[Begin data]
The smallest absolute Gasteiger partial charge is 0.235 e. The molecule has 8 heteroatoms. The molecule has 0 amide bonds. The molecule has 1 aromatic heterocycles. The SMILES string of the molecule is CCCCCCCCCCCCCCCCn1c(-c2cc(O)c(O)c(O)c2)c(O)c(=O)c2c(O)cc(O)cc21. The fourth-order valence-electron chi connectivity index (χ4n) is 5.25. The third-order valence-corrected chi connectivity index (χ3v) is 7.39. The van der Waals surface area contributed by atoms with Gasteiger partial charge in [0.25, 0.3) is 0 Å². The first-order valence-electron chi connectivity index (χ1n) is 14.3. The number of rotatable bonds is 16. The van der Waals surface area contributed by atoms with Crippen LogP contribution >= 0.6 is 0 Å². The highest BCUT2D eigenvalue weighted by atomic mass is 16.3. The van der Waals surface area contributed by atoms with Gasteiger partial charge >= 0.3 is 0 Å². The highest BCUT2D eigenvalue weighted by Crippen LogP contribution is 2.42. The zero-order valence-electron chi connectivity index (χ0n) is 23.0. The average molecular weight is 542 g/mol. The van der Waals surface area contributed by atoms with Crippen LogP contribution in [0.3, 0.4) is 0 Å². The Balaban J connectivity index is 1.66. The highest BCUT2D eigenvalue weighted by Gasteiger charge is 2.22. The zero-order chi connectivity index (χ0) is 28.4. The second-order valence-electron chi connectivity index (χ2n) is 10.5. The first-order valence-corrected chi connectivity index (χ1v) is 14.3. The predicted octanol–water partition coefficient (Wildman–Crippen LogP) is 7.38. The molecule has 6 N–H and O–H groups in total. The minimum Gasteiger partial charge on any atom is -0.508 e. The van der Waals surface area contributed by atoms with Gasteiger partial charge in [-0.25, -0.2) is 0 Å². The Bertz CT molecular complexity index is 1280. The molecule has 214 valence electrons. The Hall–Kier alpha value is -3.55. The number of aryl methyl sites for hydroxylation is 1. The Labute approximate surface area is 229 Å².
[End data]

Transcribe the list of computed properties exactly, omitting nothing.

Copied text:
The smallest absolute Gasteiger partial charge is 0.235 e. The molecule has 8 heteroatoms. The molecule has 0 amide bonds. The molecule has 1 aromatic heterocycles. The SMILES string of the molecule is CCCCCCCCCCCCCCCCn1c(-c2cc(O)c(O)c(O)c2)c(O)c(=O)c2c(O)cc(O)cc21. The fourth-order valence-electron chi connectivity index (χ4n) is 5.25. The third-order valence-corrected chi connectivity index (χ3v) is 7.39. The van der Waals surface area contributed by atoms with Gasteiger partial charge in [0.25, 0.3) is 0 Å². The first-order valence-electron chi connectivity index (χ1n) is 14.3. The number of rotatable bonds is 16. The van der Waals surface area contributed by atoms with Crippen LogP contribution >= 0.6 is 0 Å². The highest BCUT2D eigenvalue weighted by atomic mass is 16.3. The van der Waals surface area contributed by atoms with Gasteiger partial charge >= 0.3 is 0 Å². The highest BCUT2D eigenvalue weighted by Crippen LogP contribution is 2.42. The zero-order valence-electron chi connectivity index (χ0n) is 23.0. The average molecular weight is 542 g/mol. The van der Waals surface area contributed by atoms with Crippen LogP contribution in [0.3, 0.4) is 0 Å². The Balaban J connectivity index is 1.66. The highest BCUT2D eigenvalue weighted by Gasteiger charge is 2.22. The zero-order chi connectivity index (χ0) is 28.4. The second-order valence-electron chi connectivity index (χ2n) is 10.5. The first-order valence-corrected chi connectivity index (χ1v) is 14.3. The predicted octanol–water partition coefficient (Wildman–Crippen LogP) is 7.38. The molecule has 6 N–H and O–H groups in total. The minimum Gasteiger partial charge on any atom is -0.508 e. The van der Waals surface area contributed by atoms with Gasteiger partial charge in [-0.25, -0.2) is 0 Å². The Bertz CT molecular complexity index is 1280. The molecule has 214 valence electrons. The Hall–Kier alpha value is -3.55. The number of aryl methyl sites for hydroxylation is 1. The Labute approximate surface area is 229 Å².